Where the Hall of Fame Went Wrong

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When it was announced that Pete Rose would be put in the Cincinnati Reds’ Hall of Fame in  June, it brought back from its grave the tedious subject of putting him into the real National Baseball Hall of Fame and Museum in Cooperstown, New York.

If God is a baseball fan, as I fondly hope he is Pete Rose never gets in any more than Shoeless Joe and his 7 fellow low lives, Prince Hal Chase or any other gambler who took a shot at the game.

A subject hasn’t come up that probably should have somewhere along the way. Is the term Hall of Fame de-valued when individual teams and yes even radio stations have a Hall of Fame?  The station I began broadcasting with, Wgls/FM 89.7 in Glassboro, NJ has a Hall of Fame. (Why I wasn’t put in it long ago is beyond me. lol.)

Other Hall of Fames should be called something else. Some teams have a Ring of Excellence or Wall of Excellence. The Yankees have Monument Park. The football Hall of Fame should be called “Cell Block 2.”  The Rock’n’Roll Hall of Fame should be called what it is-an unmitigated  joke. I mean, Johnny Cash is in it. He was the best country singer ever in my opinion after Hank Williams, but a rocker he wasn’t.

Did Judge Landis, Abner Doubleday or anybody related to  baseball coin the term Hall of Fame?  It turns out no baseball man did. The initial  use of the term ‘Hall of Fame’ came about in 1900 with the creation of the Hall of Fame for Great Americans, part of the original New York University. Rather than in Greenwich Village where NYU is, the original Hall of Fame is on the campus of what is now Bronx Community College after NYU sold the campus to the city in 1973.  Only 102 persons have been elected to it since its dedication on May 30, 1901.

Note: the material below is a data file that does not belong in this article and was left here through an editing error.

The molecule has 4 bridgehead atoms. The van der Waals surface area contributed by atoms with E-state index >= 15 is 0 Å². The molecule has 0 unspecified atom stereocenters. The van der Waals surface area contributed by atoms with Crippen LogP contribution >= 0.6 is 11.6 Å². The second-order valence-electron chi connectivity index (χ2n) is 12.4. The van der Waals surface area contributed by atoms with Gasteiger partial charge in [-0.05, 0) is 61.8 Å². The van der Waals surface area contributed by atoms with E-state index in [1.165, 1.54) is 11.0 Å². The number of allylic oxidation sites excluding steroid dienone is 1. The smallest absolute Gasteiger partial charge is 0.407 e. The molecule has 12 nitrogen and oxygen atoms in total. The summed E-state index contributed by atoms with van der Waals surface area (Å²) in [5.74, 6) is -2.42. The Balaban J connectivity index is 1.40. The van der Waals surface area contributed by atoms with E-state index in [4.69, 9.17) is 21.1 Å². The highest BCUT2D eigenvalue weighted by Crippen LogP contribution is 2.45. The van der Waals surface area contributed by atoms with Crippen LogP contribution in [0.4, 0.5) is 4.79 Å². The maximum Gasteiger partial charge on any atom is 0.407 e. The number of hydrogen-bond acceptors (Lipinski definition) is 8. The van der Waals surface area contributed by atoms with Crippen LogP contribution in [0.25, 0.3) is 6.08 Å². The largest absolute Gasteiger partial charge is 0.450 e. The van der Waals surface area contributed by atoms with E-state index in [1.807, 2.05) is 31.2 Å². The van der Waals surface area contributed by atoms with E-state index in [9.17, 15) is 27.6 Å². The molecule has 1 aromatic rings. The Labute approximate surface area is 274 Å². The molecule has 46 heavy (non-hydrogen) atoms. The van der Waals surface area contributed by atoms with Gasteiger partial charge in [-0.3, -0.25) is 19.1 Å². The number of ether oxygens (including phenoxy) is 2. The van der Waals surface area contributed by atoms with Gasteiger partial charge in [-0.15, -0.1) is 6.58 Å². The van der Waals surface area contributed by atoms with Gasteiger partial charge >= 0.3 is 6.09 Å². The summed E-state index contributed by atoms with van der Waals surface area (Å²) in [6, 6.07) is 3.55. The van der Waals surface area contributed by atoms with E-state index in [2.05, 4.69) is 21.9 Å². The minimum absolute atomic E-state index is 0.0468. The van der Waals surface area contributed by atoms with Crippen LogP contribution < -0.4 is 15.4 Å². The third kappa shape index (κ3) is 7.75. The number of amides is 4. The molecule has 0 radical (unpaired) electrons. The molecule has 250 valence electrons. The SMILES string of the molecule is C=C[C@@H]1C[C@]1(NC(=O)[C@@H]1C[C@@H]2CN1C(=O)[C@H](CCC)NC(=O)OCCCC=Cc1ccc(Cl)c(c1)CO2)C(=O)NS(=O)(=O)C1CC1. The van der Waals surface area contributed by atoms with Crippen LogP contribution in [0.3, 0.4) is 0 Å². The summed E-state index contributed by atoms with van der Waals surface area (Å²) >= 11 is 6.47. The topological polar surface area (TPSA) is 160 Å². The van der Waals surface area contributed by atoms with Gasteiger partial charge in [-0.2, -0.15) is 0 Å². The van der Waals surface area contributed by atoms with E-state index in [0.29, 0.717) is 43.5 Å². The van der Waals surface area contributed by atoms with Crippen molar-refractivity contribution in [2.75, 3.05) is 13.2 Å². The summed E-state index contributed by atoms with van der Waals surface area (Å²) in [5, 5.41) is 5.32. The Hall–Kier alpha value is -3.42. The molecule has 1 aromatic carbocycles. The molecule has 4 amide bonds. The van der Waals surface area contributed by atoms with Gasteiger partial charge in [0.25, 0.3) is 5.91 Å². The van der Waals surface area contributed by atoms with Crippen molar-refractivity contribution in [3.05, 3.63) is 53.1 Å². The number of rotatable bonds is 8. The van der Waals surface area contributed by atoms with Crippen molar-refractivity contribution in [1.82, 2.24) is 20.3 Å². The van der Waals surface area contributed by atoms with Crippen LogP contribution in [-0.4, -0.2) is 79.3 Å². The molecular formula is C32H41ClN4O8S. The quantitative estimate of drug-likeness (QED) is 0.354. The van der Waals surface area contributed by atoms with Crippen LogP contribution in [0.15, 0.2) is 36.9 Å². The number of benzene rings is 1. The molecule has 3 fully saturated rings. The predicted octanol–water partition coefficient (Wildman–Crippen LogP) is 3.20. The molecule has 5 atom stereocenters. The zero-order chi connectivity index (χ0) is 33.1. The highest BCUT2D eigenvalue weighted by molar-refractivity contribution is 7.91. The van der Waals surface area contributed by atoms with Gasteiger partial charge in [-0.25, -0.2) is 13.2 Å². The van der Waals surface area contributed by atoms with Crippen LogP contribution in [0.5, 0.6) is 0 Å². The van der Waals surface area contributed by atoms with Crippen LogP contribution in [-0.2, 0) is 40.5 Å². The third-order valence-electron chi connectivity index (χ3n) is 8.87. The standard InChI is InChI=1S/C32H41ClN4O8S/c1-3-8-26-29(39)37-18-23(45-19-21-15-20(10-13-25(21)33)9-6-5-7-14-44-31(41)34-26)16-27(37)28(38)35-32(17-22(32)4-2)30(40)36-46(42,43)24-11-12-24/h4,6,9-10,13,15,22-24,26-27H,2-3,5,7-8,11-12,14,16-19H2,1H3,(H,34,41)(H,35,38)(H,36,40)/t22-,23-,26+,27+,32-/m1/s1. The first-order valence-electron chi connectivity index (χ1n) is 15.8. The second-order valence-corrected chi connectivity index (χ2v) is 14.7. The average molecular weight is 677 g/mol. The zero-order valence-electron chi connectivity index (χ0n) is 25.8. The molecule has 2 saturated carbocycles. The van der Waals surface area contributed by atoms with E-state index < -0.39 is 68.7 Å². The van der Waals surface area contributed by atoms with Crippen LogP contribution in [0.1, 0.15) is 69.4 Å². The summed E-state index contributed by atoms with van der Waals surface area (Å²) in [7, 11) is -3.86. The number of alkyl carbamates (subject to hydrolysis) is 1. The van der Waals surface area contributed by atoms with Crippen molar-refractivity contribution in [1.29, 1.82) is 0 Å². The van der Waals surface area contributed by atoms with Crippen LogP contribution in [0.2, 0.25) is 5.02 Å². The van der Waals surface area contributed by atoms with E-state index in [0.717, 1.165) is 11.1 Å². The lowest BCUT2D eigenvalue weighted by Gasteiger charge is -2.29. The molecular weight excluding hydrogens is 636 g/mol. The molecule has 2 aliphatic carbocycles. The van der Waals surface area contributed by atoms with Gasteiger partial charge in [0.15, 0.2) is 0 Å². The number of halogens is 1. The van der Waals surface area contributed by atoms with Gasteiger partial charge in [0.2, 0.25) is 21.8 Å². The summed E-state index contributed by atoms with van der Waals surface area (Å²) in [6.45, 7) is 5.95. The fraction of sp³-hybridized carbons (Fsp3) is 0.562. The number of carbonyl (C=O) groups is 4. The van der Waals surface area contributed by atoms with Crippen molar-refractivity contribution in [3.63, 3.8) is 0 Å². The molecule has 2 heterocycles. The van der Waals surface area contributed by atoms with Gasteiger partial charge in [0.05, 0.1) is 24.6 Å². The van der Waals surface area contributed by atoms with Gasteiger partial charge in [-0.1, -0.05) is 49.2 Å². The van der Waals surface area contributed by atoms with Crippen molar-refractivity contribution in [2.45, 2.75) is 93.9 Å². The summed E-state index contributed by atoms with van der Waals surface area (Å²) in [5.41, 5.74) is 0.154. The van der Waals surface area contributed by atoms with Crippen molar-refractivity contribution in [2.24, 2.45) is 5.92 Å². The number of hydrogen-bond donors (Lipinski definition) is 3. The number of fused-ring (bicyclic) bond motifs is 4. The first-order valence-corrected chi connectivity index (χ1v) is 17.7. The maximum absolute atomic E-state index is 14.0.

While you’ll find Mark Twain, Thomas Edison and Alexander Hamilton (check your $10.00 bills,) the only athlete who ever made it was Jackie Robinson.

Either that Hall of Fame’s creators in 1901 or somebody at Cooperstown in 1939 should have tried to get a trademark on the term Hall of Fame to keep smaller organizations from using the expression. Between the Depression, the looming start of World War II and his own fading health Judge Landis had more urgent fires to put out, and once he was gone baseball never elected anybody to the office of Commissioner who would have thought of taking such a step. Maybe Ford Frick, but certainly nobody after him. So now everything has a Hall of Fame including the Cincinnati Reds. And that gives  Pete Rose an entree into a_ Hall of Fame, even though it isn’t the one just outside of Syracuse.  Even this minor recognition seems wrong considering all the years the man lied about his gambling on baseball. he only came clean when he was trying to sell a book, and that after more than two decades of trying to sell the baseball world a bill of goods.

To start today’s birthdays, David Eckstein is 41 today. With Fred Patek a dim memory, Eckstein is about as short a player as you’ll see in modern baseball, at five feet 8. The little guy was the big man in the 2006 World Series winning the MVP as the Cards beat the Tigers. He had also played for the 2002 Angels when they took the Series from the Giants-literally. He was an All-Star in both 2005 and 2006 as a Cardinal.

Ozzie Guillen is 52 today.  He has been one of baseball’s more controversial figures of recent years. He played a dozen years for the White Sox and also managed 8 seasons on the south side of Chicago.  He was brought in for  one season  to manage in Miami which started with a disastrous statement in favor of Fidel Castro and just got worse. His son Ozzie JR. now broadcasts games in Spanish for the White Sox on WRTO.

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